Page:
• a three-character UTI subject category name for any new Target Notice Architecture language followed by XXX (for example, REFXXX, APLXXX, BENXXX). NOTE: Systems will assign the remaining characters needed to complete the full UTI name (for example, REF203, APLC03, BENH01). You can find existing UTIs and a list of UTI subject category names in the Language Development Facility (LDF). For some links to LDF and UTI information, see NL 00610.110N, in this section.

    • other relevant information including target dates, implementation plans, funding information, and, for the Document Processing System (DPS), name(s) or title(s) for the notice template(s).

    Send Title II, Title XVI, Aurora, and Special Notice Option language to the Office of IT Enterprise Business Support (OITEBS), disability language to the Office of IT Programmatic Business Support (OITPBS), and Document Processing System (DPS) language to NSPS. For mailbox addresses, see NL 00610.110L, in this section.

    NOTE: Systems sends the final clearance package to the Office of Communications Planning and Technology, Office of Electronic Communications (OEC) for Spanish language translation. For information about Spanish language translation, see NL 00610.110J, in this section.

F. The Full Notice Language Clearance Process

You must use the Full Process to clear new or revised notice language when the language is either sensitive or is not a minor change. For definitions and examples of the terms minor and sensitive, see NL 00610.110D, in this section.

REMEMBER: You can only use the Abbreviated Process if the new or revised language is minor and not sensitive.

The Full Process involves preparing and circulating a notice clearance package to mandatory and optional components to get approval for the notice language. For a list of the mandatory components, see NL 00610.110L, in this section. For information and a list of examples of optional components, see NL 00610.110M, in this section.

Examples of changes that require use of the Full Process are:

  • Implementing a court decision

  • Adding notice language based on a new law or regulation

  • Developing and issuing a new notice

  • Adding or revising language for a new situation that does not currently exist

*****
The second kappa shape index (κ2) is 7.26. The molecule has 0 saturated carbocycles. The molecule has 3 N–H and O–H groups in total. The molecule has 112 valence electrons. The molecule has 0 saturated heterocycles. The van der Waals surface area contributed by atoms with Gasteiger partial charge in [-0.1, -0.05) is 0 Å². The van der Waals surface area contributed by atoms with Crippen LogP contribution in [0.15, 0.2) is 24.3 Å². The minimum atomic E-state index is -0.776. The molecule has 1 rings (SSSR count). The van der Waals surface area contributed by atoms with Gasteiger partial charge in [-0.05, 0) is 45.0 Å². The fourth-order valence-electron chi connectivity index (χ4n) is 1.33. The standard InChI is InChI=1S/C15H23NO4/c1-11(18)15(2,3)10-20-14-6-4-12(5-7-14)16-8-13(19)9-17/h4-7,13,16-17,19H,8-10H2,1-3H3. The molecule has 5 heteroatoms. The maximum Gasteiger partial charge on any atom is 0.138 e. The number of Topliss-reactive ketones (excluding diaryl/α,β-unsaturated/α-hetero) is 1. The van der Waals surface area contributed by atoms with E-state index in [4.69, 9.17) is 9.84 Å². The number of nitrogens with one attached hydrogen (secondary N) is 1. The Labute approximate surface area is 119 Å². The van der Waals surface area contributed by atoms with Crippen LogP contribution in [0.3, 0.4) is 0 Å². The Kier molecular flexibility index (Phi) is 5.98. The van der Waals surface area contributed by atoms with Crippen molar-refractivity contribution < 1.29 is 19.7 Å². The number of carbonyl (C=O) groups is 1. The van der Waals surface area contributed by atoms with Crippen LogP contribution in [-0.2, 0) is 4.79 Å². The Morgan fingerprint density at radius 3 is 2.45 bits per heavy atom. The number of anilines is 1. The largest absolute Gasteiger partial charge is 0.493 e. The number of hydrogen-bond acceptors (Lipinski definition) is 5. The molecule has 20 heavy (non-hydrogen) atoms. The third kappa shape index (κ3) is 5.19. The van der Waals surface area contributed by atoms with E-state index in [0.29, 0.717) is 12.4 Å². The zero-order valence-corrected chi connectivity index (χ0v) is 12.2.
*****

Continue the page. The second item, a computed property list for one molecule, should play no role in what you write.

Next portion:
• Providing information about a controversial topic (such as same-sex marriage or National Instant Criminal Background Checks)

  • Making more than a few changes to an existing language paragraph

G. Steps in the Full Notice Language Clearance Process

The Full Notice Language Clearance Process has two different procedures. The procedure you must use depends on whether language in the package is or is not sensitive. The content owner or designee decides whether notice language is or is not sensitive. For information on how to decide if language is sensitive, see NL 00610.110D, in this section.

Under the Full Notice Clearance Process:

  • language that is not sensitive and not minor needs only staff level concurrence. Follow steps 1 through 4 and 6 for packages that need staff level concurrence.

  • sensitive language, whether it is or is not minor, needs Associate Commissioner (AC) level approval. Follow steps 1 through 6 for packages that need AC-level approval.

EXCEPTION: yearly cost-of-living adjustment (COLA) notices need approval at the AC-level and from the Office of the Commissioner.

Follow these steps for the Full Process:

  1. Draft the notice language and prepare a notice clearance package. If the new or revised language is complex or involves more than one policy area, consider assembling a workgroup to help draft the clearance package. There is no set format for a clearance package. NSPS can provide guidance and examples to aid the content owner. The clearance package should include:

    • information explaining why the new or revised language is needed and when it will be used,

    • an estimate of the number of notices affected by the new or revised language

    • a sample notice with the new or revised language highlighted,

    • any currently existing (prior) language, fill-in choices, and Universal Text Identifier (UTI) name for any UTI being revised, replaced, or deleted,